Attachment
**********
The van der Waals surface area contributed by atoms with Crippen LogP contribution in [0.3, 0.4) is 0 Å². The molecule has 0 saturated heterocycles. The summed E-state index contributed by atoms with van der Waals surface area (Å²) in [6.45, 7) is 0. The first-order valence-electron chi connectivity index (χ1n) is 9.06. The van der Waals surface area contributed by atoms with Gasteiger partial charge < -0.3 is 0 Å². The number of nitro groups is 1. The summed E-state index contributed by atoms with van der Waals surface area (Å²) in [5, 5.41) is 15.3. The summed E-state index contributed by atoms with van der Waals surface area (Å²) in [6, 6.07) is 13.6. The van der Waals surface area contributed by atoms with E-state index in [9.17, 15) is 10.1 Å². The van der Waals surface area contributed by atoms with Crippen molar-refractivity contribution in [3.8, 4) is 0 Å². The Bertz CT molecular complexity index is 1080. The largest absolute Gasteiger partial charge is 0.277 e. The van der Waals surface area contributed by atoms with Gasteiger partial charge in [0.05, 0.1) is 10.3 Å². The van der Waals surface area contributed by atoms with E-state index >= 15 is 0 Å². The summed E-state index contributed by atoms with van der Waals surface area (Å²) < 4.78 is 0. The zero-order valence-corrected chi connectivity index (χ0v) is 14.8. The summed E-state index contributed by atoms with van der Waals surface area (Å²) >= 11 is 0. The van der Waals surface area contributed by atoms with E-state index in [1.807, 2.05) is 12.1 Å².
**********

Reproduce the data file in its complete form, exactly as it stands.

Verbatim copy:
The van der Waals surface area contributed by atoms with Crippen LogP contribution in [0.3, 0.4) is 0 Å². The molecule has 0 saturated heterocycles. The summed E-state index contributed by atoms with van der Waals surface area (Å²) in [6.45, 7) is 0. The first-order valence-electron chi connectivity index (χ1n) is 9.06. The van der Waals surface area contributed by atoms with Gasteiger partial charge < -0.3 is 0 Å². The number of nitro groups is 1. The summed E-state index contributed by atoms with van der Waals surface area (Å²) in [5, 5.41) is 15.3. The summed E-state index contributed by atoms with van der Waals surface area (Å²) in [6, 6.07) is 13.6. The van der Waals surface area contributed by atoms with E-state index in [9.17, 15) is 10.1 Å². The van der Waals surface area contributed by atoms with Crippen molar-refractivity contribution in [3.8, 4) is 0 Å². The Bertz CT molecular complexity index is 1080. The largest absolute Gasteiger partial charge is 0.277 e. The van der Waals surface area contributed by atoms with Gasteiger partial charge in [0.05, 0.1) is 10.3 Å². The van der Waals surface area contributed by atoms with E-state index >= 15 is 0 Å². The summed E-state index contributed by atoms with van der Waals surface area (Å²) < 4.78 is 0. The zero-order valence-corrected chi connectivity index (χ0v) is 14.8. The summed E-state index contributed by atoms with van der Waals surface area (Å²) >= 11 is 0. The van der Waals surface area contributed by atoms with E-state index in [1.807, 2.05) is 12.1 Å².